Posted January 27, 2017 at 6:54 pm | Permalink

    My dorm at Michigan State Univ. was adjacent to the river and my room was at a corner where two wings of the building joined so I was given a front row seat to duck copulation. The drakes would herd the females into the corner where, accompanied by much squawking, the gang rape would happen

  6. J. Quinton
    Posted January 27, 2017 at 7:24 pm | Permalink

    Ducks are the rapists *uber alles* of the natural world.

    A friend of mine had a farm with chickens. She said a pack of ducks literally raped one of her chickens to death.

  7. Michael Scullin
    Posted January 27, 2017 at 7:29 pm | Permalink

    What could be more unreliable than a Fox News online poll? I think I could have predicted that probably at least 90% would think not just studying animal genitalia is dumb but very probably that most science is dumb. Just read the titles of much scientific literature. And make that 88.7% because that makes it sound like a real poll right down to the tenth of a percent. Some of the elders here remember Wisconsin senator William Proxmire and his conferences where he would read the titles of various grants which generally sounded pretty dumb to people who were and are science-free. Does any group of people come to mind? Large group of people? Our president, however, is one who is not the least reluctant to tell us all about his activity with genitalia.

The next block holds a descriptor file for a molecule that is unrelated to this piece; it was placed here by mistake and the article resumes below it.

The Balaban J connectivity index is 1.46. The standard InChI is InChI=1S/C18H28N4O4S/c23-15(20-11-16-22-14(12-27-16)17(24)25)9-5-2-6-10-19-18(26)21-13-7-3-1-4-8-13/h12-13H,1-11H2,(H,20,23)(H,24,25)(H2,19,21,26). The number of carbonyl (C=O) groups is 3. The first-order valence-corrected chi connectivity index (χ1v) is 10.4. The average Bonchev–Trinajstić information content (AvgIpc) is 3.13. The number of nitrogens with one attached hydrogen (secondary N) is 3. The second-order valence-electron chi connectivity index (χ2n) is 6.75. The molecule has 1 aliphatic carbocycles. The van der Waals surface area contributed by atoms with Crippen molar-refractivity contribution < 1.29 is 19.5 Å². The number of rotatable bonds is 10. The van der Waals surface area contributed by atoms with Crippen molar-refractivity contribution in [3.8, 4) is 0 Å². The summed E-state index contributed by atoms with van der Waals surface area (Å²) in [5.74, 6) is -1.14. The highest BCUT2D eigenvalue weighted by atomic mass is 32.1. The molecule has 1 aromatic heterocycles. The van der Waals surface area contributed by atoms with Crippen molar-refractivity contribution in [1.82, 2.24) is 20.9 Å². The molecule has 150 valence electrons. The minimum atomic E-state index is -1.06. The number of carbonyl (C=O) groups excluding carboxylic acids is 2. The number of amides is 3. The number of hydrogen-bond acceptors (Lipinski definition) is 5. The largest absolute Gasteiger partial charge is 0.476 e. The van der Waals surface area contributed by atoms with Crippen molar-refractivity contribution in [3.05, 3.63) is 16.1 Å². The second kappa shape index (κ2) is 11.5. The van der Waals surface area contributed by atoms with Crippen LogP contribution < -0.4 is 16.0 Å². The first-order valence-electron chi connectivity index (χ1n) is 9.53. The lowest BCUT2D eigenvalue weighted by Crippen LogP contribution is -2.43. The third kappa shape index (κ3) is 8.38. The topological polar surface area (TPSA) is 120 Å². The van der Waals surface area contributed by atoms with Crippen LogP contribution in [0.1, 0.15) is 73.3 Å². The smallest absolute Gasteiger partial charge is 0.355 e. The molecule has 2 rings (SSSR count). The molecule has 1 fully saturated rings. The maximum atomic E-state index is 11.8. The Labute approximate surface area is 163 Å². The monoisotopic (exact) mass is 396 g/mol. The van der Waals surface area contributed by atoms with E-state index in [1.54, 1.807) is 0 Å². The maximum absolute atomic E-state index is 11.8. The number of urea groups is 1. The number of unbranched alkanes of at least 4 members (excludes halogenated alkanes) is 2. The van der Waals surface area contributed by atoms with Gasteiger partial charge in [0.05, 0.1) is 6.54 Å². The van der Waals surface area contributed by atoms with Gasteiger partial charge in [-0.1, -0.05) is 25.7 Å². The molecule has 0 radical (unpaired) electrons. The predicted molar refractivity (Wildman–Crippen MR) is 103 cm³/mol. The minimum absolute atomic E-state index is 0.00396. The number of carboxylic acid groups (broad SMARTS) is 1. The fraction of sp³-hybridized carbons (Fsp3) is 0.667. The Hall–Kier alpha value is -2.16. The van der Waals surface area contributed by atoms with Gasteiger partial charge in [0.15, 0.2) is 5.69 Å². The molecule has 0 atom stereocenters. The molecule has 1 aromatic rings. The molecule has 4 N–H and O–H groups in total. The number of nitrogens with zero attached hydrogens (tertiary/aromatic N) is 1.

8. rickflick
    Posted January 27, 2017 at 7:52 pm | Permalink

    Well, it’s about time!

  9. Alpha Neil
    Posted January 27, 2017 at 8:32 pm | Permalink

    Louis C.K. talking about his junk

  10. Jonathan Wallace
    Posted January 28, 2017 at 2:49 am | Permalink

    As well as getting the sperm to the right place to fertilize the eggs, the morphology of penises is often also concerned with preventing the sperm of rival males fertilizing those same eggs. For example in some cases the penis is structured in a way that enables semen from prior matings to be scooped out.

  11. Mark Sturtevant
    Posted January 28, 2017 at 7:41 am | Permalink

    A very welcome topic to peruse this Saturday morning, over coffee. This is very interesting research.
    The scenes of her doing parafilm tissue sections really took me back to a great histology class where we did the same thing. This is a technique that requires much attention to tiny detail. I loved slowly learning the craft.

  12. Ken Elliott
    Posted January 28, 2017 at 12:06 pm | Permalink

    Utterly fascinating. Thank you for posting this. I will always learn quite a bit from these types of posts because I never pursued any type of scientific education beyond high school. That is my loss. I wish my curiosity had been as keen then as it has become recently.